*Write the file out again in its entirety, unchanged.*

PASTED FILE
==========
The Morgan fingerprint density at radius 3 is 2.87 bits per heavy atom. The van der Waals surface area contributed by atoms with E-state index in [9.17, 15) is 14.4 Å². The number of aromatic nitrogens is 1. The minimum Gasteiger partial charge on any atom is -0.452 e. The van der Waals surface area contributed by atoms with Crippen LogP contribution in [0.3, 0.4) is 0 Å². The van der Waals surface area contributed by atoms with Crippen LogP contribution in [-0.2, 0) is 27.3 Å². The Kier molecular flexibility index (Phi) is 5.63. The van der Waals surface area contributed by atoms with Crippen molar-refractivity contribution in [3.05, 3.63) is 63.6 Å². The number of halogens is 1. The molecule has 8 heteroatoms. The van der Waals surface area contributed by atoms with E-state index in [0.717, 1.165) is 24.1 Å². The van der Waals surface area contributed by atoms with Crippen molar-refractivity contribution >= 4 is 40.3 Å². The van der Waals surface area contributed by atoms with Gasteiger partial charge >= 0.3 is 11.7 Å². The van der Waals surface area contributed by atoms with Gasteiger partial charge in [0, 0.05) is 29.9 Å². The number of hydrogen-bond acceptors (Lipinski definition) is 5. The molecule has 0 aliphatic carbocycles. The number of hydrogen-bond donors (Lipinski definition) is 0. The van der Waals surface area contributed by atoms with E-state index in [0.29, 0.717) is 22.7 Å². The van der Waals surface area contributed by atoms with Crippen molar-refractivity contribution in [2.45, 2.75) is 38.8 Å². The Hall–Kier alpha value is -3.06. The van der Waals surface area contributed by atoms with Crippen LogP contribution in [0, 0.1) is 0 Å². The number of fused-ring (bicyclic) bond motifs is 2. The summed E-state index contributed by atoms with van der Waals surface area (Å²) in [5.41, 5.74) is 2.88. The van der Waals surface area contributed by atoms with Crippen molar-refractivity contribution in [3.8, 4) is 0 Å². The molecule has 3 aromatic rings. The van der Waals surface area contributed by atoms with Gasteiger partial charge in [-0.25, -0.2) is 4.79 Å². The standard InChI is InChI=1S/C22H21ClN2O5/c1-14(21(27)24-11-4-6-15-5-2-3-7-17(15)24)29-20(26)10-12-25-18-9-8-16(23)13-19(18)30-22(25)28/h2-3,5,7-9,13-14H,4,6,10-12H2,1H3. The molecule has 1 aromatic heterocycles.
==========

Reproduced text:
The Morgan fingerprint density at radius 3 is 2.87 bits per heavy atom. The van der Waals surface area contributed by atoms with E-state index in [9.17, 15) is 14.4 Å². The number of aromatic nitrogens is 1. The minimum Gasteiger partial charge on any atom is -0.452 e. The van der Waals surface area contributed by atoms with Crippen LogP contribution in [0.3, 0.4) is 0 Å². The van der Waals surface area contributed by atoms with Crippen LogP contribution in [-0.2, 0) is 27.3 Å². The Kier molecular flexibility index (Phi) is 5.63. The van der Waals surface area contributed by atoms with Crippen molar-refractivity contribution in [3.05, 3.63) is 63.6 Å². The number of halogens is 1. The molecule has 8 heteroatoms. The van der Waals surface area contributed by atoms with E-state index in [0.717, 1.165) is 24.1 Å². The van der Waals surface area contributed by atoms with Crippen molar-refractivity contribution >= 4 is 40.3 Å². The van der Waals surface area contributed by atoms with Gasteiger partial charge >= 0.3 is 11.7 Å². The van der Waals surface area contributed by atoms with Gasteiger partial charge in [0, 0.05) is 29.9 Å². The number of hydrogen-bond acceptors (Lipinski definition) is 5. The molecule has 0 aliphatic carbocycles. The number of hydrogen-bond donors (Lipinski definition) is 0. The van der Waals surface area contributed by atoms with E-state index in [0.29, 0.717) is 22.7 Å². The van der Waals surface area contributed by atoms with Crippen molar-refractivity contribution in [2.45, 2.75) is 38.8 Å². The Hall–Kier alpha value is -3.06. The van der Waals surface area contributed by atoms with Crippen LogP contribution in [0, 0.1) is 0 Å². The number of fused-ring (bicyclic) bond motifs is 2. The summed E-state index contributed by atoms with van der Waals surface area (Å²) in [5.41, 5.74) is 2.88. The van der Waals surface area contributed by atoms with Crippen molar-refractivity contribution in [3.8, 4) is 0 Å². The molecule has 3 aromatic rings. The van der Waals surface area contributed by atoms with Gasteiger partial charge in [-0.25, -0.2) is 4.79 Å². The standard InChI is InChI=1S/C22H21ClN2O5/c1-14(21(27)24-11-4-6-15-5-2-3-7-17(15)24)29-20(26)10-12-25-18-9-8-16(23)13-19(18)30-22(25)28/h2-3,5,7-9,13-14H,4,6,10-12H2,1H3. The molecule has 1 aromatic heterocycles.